On the ottoman (or “buddy seat”) that every Upper Class pod has, there was a small pack containing Ren lip balm, day cream and hand cream, plus a toothbrush and paste, ear plugs, socks and an eye mask. During night flights such as this, passengers also get pyjamas in a range of sizes (a simple pair of black stretchy trousers and a T shirt). Virgin Atlantic uses coloured mood lighting to good effect – setting the tone to red and purple in the evening, and orangey hues when it’s time to wake.


The London Heathrow-Maldives route is served by a B787-9 Dreamliner fitted with 31 Upper  Class seats arranged in the nose of the plane. On this B787, all seats are angled in a “herring-bone” formation – “A” seats offer the most privacy as they are facing the backs of the “G” seats. Seats “G” and “K” are angled towards each other. These are not the airline’s newest Upper Class product but I am still a fan. The only downside is that I find it quite hard to sit upright amd type on my laptop at the table as the seat is so deep.
Virgin Atlantic Upper Class B787It was a busy flight so I didn’t manage to get a window seat on the outbound leg but I did on the way back – in this case I chose 11A (pictured below), which near the bar in the last row of Upper Class so felt very private as no other passengers were facing toward me.

All Upper Class seats can be converted into fully flat beds that come with quilts to lie on, pillows and covers. I found this bed to be really comfortable and a little more spacious than the newer and more private Upper Class Suites on the new A350. There is a universal socket for charging devices, a sturdy table that slides out and a pop-out entertainment screen.
Virgin Atlantic Upper Class bed B787
Virgin Atlantic B787 Upper Class cabin


My flight had a nighttime departure of 1820, which provided an extremely compelling reason to fly Upper Class because it means you can get a proper sleep on a fully flat bed before landing and enjoying the first day of your vacation. (What a waste to sleep all afternoon in your hotel room!)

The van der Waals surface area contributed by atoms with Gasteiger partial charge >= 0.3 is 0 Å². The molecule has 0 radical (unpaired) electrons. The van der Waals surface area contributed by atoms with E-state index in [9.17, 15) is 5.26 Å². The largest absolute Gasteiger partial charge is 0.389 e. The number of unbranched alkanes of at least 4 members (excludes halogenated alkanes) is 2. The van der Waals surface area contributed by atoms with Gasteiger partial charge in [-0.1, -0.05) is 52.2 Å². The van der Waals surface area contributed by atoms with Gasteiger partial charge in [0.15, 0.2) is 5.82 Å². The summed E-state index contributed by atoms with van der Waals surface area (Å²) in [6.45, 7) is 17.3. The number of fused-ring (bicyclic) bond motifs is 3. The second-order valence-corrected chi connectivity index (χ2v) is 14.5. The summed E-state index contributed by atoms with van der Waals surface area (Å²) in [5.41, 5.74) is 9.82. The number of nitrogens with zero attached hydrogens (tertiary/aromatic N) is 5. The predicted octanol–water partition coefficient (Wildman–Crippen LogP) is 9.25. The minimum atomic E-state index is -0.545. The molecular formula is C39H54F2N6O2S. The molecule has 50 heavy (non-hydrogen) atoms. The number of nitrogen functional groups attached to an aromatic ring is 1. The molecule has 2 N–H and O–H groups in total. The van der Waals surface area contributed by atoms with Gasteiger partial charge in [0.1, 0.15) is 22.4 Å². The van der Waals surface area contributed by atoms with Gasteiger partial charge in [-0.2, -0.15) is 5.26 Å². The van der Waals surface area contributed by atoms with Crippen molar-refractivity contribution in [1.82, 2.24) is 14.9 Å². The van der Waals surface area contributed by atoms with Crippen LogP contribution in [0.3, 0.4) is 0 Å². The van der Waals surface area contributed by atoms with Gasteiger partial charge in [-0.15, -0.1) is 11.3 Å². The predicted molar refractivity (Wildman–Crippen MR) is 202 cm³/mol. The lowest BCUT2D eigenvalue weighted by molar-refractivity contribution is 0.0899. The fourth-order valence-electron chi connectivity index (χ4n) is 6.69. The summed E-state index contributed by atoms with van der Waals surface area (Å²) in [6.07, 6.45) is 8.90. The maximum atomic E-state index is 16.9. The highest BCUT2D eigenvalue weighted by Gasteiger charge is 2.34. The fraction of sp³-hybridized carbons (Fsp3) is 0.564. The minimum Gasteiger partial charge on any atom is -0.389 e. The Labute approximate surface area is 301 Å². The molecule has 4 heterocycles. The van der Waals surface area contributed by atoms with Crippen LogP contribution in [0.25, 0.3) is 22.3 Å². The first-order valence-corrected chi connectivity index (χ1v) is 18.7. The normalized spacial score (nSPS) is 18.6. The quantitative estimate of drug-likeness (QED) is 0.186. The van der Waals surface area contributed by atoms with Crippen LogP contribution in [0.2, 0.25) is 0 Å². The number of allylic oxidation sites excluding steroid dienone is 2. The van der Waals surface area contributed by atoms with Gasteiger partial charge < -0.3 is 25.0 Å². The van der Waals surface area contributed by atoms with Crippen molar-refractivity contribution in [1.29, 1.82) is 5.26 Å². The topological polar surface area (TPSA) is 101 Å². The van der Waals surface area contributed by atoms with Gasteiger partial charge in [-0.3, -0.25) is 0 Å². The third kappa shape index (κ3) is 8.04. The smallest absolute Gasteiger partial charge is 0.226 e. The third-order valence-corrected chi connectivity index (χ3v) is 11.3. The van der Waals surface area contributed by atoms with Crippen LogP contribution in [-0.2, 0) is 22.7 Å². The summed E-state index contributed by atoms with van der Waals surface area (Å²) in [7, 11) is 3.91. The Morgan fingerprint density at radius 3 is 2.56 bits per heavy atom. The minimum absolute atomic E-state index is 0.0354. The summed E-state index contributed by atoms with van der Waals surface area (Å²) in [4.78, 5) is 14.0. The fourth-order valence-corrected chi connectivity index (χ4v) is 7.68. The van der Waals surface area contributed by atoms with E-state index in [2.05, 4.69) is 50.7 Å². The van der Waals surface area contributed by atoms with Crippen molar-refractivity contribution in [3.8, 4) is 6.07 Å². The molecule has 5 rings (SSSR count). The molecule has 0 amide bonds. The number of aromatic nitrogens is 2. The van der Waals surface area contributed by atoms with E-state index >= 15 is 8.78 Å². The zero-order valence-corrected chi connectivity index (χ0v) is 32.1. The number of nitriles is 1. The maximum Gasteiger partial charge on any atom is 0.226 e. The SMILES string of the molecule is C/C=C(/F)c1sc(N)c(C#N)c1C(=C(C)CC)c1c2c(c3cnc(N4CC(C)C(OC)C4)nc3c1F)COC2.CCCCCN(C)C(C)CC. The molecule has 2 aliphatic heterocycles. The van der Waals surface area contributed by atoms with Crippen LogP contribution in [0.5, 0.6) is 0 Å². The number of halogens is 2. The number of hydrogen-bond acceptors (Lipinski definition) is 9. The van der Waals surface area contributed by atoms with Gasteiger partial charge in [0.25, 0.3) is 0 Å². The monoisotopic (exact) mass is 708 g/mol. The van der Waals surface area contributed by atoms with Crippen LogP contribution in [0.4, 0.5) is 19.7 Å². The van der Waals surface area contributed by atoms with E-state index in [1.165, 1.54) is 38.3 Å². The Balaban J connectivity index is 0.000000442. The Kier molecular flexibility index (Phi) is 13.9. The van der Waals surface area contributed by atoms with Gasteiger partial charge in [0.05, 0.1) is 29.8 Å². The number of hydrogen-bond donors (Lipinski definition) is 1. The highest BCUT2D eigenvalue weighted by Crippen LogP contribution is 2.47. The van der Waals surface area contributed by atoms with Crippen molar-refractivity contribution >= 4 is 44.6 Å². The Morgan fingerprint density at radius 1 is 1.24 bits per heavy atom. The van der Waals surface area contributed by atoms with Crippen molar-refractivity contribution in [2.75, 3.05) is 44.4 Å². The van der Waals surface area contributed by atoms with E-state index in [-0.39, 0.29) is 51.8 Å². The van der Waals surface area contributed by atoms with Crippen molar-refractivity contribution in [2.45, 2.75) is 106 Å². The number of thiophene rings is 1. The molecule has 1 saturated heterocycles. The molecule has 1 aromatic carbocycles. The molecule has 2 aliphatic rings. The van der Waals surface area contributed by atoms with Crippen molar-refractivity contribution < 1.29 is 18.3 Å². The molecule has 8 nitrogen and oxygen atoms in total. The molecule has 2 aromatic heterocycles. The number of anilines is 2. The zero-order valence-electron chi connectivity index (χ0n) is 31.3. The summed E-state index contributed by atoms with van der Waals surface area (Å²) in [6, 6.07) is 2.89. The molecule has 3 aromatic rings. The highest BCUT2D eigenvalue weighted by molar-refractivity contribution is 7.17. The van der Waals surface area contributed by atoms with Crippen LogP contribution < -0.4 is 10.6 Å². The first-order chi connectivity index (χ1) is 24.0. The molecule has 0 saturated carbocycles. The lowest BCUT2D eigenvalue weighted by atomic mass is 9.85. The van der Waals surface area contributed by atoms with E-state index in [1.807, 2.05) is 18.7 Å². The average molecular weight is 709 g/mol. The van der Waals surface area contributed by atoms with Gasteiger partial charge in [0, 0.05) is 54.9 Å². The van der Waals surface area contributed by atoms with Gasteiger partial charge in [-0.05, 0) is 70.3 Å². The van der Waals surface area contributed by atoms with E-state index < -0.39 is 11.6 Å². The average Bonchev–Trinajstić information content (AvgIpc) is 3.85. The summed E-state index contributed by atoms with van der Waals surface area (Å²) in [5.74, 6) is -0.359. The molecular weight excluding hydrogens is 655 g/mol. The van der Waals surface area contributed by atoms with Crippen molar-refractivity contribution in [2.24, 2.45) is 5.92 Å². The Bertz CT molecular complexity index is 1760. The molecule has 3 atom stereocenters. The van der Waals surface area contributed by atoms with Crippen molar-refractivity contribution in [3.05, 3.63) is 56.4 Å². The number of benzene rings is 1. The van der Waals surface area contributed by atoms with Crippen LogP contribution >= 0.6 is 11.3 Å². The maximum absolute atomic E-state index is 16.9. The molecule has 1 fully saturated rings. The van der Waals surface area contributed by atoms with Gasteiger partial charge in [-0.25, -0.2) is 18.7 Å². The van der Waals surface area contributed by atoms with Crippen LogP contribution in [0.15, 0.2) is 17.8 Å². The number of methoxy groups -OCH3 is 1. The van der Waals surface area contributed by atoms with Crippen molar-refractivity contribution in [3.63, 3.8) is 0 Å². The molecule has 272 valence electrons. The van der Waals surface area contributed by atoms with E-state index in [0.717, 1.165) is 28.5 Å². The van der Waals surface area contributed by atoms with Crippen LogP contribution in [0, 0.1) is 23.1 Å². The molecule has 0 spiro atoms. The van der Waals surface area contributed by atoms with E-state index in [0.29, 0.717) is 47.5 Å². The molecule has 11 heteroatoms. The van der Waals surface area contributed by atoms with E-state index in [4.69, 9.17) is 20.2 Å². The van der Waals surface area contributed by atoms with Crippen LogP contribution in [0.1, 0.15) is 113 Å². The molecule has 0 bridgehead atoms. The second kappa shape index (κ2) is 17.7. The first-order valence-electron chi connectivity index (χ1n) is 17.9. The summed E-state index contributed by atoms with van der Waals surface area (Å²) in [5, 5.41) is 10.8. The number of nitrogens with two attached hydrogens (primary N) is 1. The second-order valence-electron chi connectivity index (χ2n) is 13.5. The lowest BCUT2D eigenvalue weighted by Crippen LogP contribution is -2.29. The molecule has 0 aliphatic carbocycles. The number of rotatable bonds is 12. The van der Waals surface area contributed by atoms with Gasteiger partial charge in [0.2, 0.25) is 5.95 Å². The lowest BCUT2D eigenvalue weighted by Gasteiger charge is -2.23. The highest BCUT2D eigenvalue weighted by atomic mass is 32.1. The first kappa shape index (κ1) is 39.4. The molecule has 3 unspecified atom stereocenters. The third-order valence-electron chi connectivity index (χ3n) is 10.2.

Even on a ten- to 11-hour day flight (like the return) it’s incredibly welcome to have the extra space, the option to nap, have a drink at the bar and – most importantly – end your trip on a high.

Take off was a little delayed (we departed at 1915) but no one seemed to mind too much as we were having such as good time in Upper Class – the holiday had definitely already started in my mind. After watching a movie with dinner, and popping to the bar for a nightcap and to stretch my legs, I settled down to sleep and got a good six or seven hours before waking up for breakfast.
Virgin Atlantic Upper Class B787


Those wanting an early night can select a “speedy supper” – in this case, spiced apple and parsnip soup with a Gouda cheese and chilli jam toastie, which sounded good. Those wanting a “midnight” snack can help themselves to crisps, chocolate and other nibbles from the bar.

For dinner, I requested the starter of carrot tartare (a bit like smoked salmon) with whipped ricotta, pickled carrots, pea shoots and sourdough crisp (top marks for this dish); followed by spinach and ricotta tortellini in a sage butter sauce, baby courgettes, artichoke and parsley crumb; and the British cheese plate (Rutland Red, blue Stilton, Cotswold Brie) with a glass of port, for the novelty. Because it was quite dimly lit, I have also shared photos of the food on the return flight – it was incredibly fresh and tasty. You certainly won’t go hungry on a Virgin Atlantic Upper Class flight, and meals are always presented on a white tablecloth with metal cutlery and the airline’s trademark plane-shaped salt and pepper shakers that say “stolen from Virgin Atlantic” underneath.